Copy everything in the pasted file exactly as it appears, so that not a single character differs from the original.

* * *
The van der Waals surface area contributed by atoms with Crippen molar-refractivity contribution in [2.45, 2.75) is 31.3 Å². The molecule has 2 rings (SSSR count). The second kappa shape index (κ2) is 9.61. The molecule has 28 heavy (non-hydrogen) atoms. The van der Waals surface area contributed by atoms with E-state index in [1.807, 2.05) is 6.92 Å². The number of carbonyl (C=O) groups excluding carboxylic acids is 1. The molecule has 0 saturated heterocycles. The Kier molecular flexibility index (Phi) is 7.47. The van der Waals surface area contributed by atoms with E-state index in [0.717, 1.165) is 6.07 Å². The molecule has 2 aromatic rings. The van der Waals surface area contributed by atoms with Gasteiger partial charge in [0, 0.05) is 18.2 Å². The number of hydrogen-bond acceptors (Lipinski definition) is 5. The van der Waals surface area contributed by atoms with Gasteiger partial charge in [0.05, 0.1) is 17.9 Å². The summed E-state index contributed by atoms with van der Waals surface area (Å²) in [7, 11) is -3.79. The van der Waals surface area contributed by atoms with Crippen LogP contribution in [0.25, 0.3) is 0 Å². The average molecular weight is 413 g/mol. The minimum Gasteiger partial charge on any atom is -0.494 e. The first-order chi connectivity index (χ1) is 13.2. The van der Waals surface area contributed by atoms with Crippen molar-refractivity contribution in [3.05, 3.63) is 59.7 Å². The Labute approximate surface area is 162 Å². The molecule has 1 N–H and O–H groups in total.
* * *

The van der Waals surface area contributed by atoms with Crippen molar-refractivity contribution in [2.45, 2.75) is 31.3 Å². The molecule has 2 rings (SSSR count). The second kappa shape index (κ2) is 9.61. The molecule has 28 heavy (non-hydrogen) atoms. The van der Waals surface area contributed by atoms with E-state index in [1.807, 2.05) is 6.92 Å². The number of carbonyl (C=O) groups excluding carboxylic acids is 1. The molecule has 0 saturated heterocycles. The Kier molecular flexibility index (Phi) is 7.47. The van der Waals surface area contributed by atoms with E-state index in [0.717, 1.165) is 6.07 Å². The molecule has 2 aromatic rings. The van der Waals surface area contributed by atoms with Gasteiger partial charge in [0, 0.05) is 18.2 Å². The number of hydrogen-bond acceptors (Lipinski definition) is 5. The van der Waals surface area contributed by atoms with Gasteiger partial charge in [0.05, 0.1) is 17.9 Å². The summed E-state index contributed by atoms with van der Waals surface area (Å²) in [7, 11) is -3.79. The van der Waals surface area contributed by atoms with Crippen LogP contribution in [0.25, 0.3) is 0 Å². The average molecular weight is 413 g/mol. The minimum Gasteiger partial charge on any atom is -0.494 e. The first-order chi connectivity index (χ1) is 13.2. The van der Waals surface area contributed by atoms with Crippen molar-refractivity contribution in [3.05, 3.63) is 59.7 Å². The Labute approximate surface area is 162 Å². The molecule has 1 N–H and O–H groups in total.